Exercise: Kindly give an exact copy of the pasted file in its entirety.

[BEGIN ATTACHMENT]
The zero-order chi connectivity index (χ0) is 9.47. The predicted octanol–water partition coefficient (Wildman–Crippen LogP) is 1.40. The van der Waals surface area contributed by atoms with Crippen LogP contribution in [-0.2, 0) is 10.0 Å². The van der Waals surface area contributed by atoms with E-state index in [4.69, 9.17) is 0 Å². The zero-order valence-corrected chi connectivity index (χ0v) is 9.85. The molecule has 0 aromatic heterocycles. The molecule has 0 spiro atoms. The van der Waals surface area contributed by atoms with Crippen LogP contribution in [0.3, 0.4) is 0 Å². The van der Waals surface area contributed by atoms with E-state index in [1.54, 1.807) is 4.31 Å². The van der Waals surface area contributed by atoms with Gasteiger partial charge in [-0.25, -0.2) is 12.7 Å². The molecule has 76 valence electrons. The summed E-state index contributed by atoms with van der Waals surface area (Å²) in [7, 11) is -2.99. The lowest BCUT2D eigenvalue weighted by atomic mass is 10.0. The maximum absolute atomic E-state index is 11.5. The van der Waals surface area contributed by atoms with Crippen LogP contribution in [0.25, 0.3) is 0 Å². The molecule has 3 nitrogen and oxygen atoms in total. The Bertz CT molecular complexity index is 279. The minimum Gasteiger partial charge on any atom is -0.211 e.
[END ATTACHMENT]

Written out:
The zero-order chi connectivity index (χ0) is 9.47. The predicted octanol–water partition coefficient (Wildman–Crippen LogP) is 1.40. The van der Waals surface area contributed by atoms with Crippen LogP contribution in [-0.2, 0) is 10.0 Å². The van der Waals surface area contributed by atoms with E-state index in [4.69, 9.17) is 0 Å². The zero-order valence-corrected chi connectivity index (χ0v) is 9.85. The molecule has 0 aromatic heterocycles. The molecule has 0 spiro atoms. The van der Waals surface area contributed by atoms with Crippen LogP contribution in [0.3, 0.4) is 0 Å². The van der Waals surface area contributed by atoms with E-state index in [1.54, 1.807) is 4.31 Å². The van der Waals surface area contributed by atoms with Gasteiger partial charge in [-0.25, -0.2) is 12.7 Å². The molecule has 76 valence electrons. The summed E-state index contributed by atoms with van der Waals surface area (Å²) in [7, 11) is -2.99. The lowest BCUT2D eigenvalue weighted by atomic mass is 10.0. The maximum absolute atomic E-state index is 11.5. The van der Waals surface area contributed by atoms with Crippen LogP contribution in [0.25, 0.3) is 0 Å². The molecule has 3 nitrogen and oxygen atoms in total. The Bertz CT molecular complexity index is 279. The minimum Gasteiger partial charge on any atom is -0.211 e.